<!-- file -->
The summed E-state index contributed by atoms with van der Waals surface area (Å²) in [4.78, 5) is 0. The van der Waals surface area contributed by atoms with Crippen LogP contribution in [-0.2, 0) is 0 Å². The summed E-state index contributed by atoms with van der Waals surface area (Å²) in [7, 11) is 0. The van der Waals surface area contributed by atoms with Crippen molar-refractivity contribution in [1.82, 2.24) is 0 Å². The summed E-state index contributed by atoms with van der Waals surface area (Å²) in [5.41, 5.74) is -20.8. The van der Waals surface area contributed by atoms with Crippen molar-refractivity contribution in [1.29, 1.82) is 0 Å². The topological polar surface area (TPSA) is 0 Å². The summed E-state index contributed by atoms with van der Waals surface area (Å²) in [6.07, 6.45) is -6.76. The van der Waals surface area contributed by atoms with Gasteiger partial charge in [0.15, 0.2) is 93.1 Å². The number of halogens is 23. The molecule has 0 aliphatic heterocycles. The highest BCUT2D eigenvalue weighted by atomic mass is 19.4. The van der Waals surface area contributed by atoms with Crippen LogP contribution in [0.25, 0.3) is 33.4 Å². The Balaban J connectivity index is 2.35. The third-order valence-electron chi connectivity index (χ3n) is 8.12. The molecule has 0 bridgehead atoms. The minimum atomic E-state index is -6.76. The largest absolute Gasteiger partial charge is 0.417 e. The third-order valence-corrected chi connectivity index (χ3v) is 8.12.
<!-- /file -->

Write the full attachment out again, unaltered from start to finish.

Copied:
The summed E-state index contributed by atoms with van der Waals surface area (Å²) in [4.78, 5) is 0. The van der Waals surface area contributed by atoms with Crippen LogP contribution in [-0.2, 0) is 0 Å². The summed E-state index contributed by atoms with van der Waals surface area (Å²) in [7, 11) is 0. The van der Waals surface area contributed by atoms with Crippen molar-refractivity contribution in [1.82, 2.24) is 0 Å². The summed E-state index contributed by atoms with van der Waals surface area (Å²) in [5.41, 5.74) is -20.8. The van der Waals surface area contributed by atoms with Crippen molar-refractivity contribution in [1.29, 1.82) is 0 Å². The topological polar surface area (TPSA) is 0 Å². The summed E-state index contributed by atoms with van der Waals surface area (Å²) in [6.07, 6.45) is -6.76. The van der Waals surface area contributed by atoms with Gasteiger partial charge in [0.15, 0.2) is 93.1 Å². The number of halogens is 23. The molecule has 0 aliphatic heterocycles. The highest BCUT2D eigenvalue weighted by atomic mass is 19.4. The van der Waals surface area contributed by atoms with Crippen LogP contribution in [0.25, 0.3) is 33.4 Å². The Balaban J connectivity index is 2.35. The third-order valence-electron chi connectivity index (χ3n) is 8.12. The molecule has 0 bridgehead atoms. The minimum atomic E-state index is -6.76. The largest absolute Gasteiger partial charge is 0.417 e. The third-order valence-corrected chi connectivity index (χ3v) is 8.12.